I am nominating Robert Croonquist for your recognition on the 50th anniversary of Gay Pride at Stanford. Before going into his significant contributions to Stanford Pride’s mission, I want to place them in context. Croonquist represents a pioneering generation of gay activism; the movement is much different now but stands on the shoulders of people like him. He was active very early:
He laid the groundwork for the Gay People’s Union in 1970, and the initial organizing meetings were held in the commune where he was living on Ramona Street. He was the first member of that organization to set up a table on White Plaza announcing its existence and mission.
He was a founding member of the San Francisco Radical Faeries in 1975
He worked with Stanford graduate/founding member of the Mattachine Society, Harry Hay, to create and co-lead workshops called Sex Magick, a model that continues to be an important healing tool in the community today.
Long before it became fashionable, Croonquist was a radical “gender-bender”. For five years in the 1970s he lived in a communal house of gay and trans activists at 18th and Castro, working closely with Harvey Milk and the community of artists (the Angels of Light, Kaliflower Commune and Hula Palace) that were defining the modern gay liberation movement. He inherited Martin Worman’s Cockette archives which he donated to the New York Library for the Performing Arts. The collection includes 90 hours of taped interviews, including a deathbed interview with disco star Sylvester James. He was the executive producer of the prize-winning documentary, The Cockettes (2002).
Croonquist’s professional life was in the trenches, an openly gay teacher in the borough of Queens, NY, in a high school populated by immigrants and the BIPOC community. He developed curricula that inventively connected immigrant and BIPOC students to the broad agenda of not only LBGTQ issues but global literature and culture, world peace and environmental sustainability. From that work he founded Youth Arts New York whose signature initiative Hibakusha Stories (www.youthartsnewyork.org, www.hibakushastories.org) brought over 100 atomic bomb survivors to over 45,000 students in New York and worldwide, always making the connection between the oppression of the LGBTQ+, racism, colonialism and militarism. He is a member of the International Campaign to Abolish Nuclear Weapons, which was awarded the Nobel Peace Prize in 2017 and is an active member of Rise and Resist and Gays Against Guns.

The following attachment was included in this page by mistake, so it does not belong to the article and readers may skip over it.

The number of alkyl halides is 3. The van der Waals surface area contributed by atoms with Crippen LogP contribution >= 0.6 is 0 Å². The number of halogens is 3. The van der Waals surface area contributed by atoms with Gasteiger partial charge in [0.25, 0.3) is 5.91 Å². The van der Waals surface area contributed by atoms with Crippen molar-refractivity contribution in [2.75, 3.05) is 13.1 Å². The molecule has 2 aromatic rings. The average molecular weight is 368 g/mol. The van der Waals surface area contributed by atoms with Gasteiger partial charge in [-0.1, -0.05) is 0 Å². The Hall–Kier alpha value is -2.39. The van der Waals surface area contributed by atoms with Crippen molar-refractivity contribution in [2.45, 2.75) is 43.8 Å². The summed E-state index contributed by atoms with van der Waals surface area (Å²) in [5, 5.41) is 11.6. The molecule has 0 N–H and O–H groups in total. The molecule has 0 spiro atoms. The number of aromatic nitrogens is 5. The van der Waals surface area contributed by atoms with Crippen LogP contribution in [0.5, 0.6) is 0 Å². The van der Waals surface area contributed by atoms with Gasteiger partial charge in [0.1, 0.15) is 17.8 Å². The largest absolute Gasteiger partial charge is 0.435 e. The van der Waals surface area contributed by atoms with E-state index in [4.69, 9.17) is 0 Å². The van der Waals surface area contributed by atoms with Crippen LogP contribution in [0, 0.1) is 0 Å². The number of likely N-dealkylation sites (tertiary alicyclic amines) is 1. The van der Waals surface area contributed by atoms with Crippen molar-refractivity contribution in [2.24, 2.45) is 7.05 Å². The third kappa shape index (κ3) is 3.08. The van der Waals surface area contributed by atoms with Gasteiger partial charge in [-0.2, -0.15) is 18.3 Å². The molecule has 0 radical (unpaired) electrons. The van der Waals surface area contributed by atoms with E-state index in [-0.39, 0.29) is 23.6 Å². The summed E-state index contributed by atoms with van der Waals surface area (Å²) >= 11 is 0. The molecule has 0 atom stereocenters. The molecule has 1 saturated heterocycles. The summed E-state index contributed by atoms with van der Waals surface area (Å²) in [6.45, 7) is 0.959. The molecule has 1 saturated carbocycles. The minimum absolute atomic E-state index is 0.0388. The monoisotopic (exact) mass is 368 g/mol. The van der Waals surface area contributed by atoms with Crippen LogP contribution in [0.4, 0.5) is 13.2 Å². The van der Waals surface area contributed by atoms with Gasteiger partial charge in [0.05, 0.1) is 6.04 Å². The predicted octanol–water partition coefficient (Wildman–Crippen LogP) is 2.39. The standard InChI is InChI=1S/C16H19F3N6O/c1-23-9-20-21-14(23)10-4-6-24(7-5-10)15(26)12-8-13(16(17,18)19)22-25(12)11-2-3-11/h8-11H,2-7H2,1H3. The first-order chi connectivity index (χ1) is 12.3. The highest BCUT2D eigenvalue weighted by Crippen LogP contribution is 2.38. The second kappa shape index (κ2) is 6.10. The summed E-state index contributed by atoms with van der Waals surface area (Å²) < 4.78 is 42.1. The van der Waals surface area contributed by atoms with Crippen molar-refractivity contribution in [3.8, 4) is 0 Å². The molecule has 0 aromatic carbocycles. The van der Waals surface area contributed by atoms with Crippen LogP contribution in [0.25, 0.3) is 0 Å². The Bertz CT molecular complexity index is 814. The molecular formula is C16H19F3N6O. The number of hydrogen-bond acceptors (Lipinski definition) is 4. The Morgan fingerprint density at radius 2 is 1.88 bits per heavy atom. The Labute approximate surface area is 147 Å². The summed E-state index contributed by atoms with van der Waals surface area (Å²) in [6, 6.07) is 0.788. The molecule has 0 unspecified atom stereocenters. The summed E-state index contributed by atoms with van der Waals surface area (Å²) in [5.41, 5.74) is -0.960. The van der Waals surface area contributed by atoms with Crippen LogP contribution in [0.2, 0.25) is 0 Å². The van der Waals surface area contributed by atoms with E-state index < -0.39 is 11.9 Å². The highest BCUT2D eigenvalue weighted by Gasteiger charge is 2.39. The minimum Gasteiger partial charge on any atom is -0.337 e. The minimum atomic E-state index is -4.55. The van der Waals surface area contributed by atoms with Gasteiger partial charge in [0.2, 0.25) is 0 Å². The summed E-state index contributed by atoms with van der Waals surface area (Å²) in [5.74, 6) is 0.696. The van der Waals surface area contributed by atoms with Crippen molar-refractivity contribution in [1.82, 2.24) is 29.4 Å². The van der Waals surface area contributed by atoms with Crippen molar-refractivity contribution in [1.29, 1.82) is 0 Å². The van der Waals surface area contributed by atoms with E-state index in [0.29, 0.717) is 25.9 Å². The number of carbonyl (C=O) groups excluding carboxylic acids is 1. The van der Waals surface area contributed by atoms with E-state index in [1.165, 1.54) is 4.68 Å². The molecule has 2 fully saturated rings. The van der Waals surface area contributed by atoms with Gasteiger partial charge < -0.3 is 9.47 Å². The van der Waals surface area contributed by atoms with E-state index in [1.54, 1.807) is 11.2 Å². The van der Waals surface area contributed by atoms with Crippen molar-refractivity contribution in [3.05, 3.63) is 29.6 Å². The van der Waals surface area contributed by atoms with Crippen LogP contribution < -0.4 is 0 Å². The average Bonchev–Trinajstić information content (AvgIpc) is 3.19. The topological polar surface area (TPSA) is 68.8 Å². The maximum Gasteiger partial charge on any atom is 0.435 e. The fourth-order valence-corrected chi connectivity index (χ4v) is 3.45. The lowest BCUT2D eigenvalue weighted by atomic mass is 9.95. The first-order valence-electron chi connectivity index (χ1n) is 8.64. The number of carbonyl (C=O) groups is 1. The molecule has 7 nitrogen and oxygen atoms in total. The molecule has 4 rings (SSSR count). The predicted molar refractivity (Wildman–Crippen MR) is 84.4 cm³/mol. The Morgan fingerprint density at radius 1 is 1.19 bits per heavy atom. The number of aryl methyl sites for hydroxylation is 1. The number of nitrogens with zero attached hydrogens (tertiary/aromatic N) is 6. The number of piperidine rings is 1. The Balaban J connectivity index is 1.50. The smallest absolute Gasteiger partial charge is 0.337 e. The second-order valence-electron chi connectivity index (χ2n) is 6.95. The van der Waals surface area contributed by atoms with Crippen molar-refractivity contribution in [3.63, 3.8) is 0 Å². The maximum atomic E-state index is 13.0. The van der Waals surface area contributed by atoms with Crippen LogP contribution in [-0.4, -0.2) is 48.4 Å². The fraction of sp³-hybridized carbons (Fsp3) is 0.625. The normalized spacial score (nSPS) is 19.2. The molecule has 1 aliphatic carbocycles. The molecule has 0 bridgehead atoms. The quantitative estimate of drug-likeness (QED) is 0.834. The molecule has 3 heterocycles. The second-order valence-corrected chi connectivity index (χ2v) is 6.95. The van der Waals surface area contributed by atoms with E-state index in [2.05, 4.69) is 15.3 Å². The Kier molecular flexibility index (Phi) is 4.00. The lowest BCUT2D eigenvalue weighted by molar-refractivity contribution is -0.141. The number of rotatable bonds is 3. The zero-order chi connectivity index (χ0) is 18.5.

In 2019, he was led the logistics team for the 2019 Queer Liberation March and Rally on the Great Lawn of Central Park, marking the 50th anniversary of the Stonewall Rebellion and notably featuring the voices of the transgender and BIPOC communities.
I am glad that your committee can recognize more than one person to embody your broad mission. You may want to recognize others who have contributed financially, legislatively, or creatively, but Robert Croonquist is an ideal person (among others) to recognize on this occasion, the fiftieth anniversary. He helped lay the foundations on which Stanford Pride has flourished.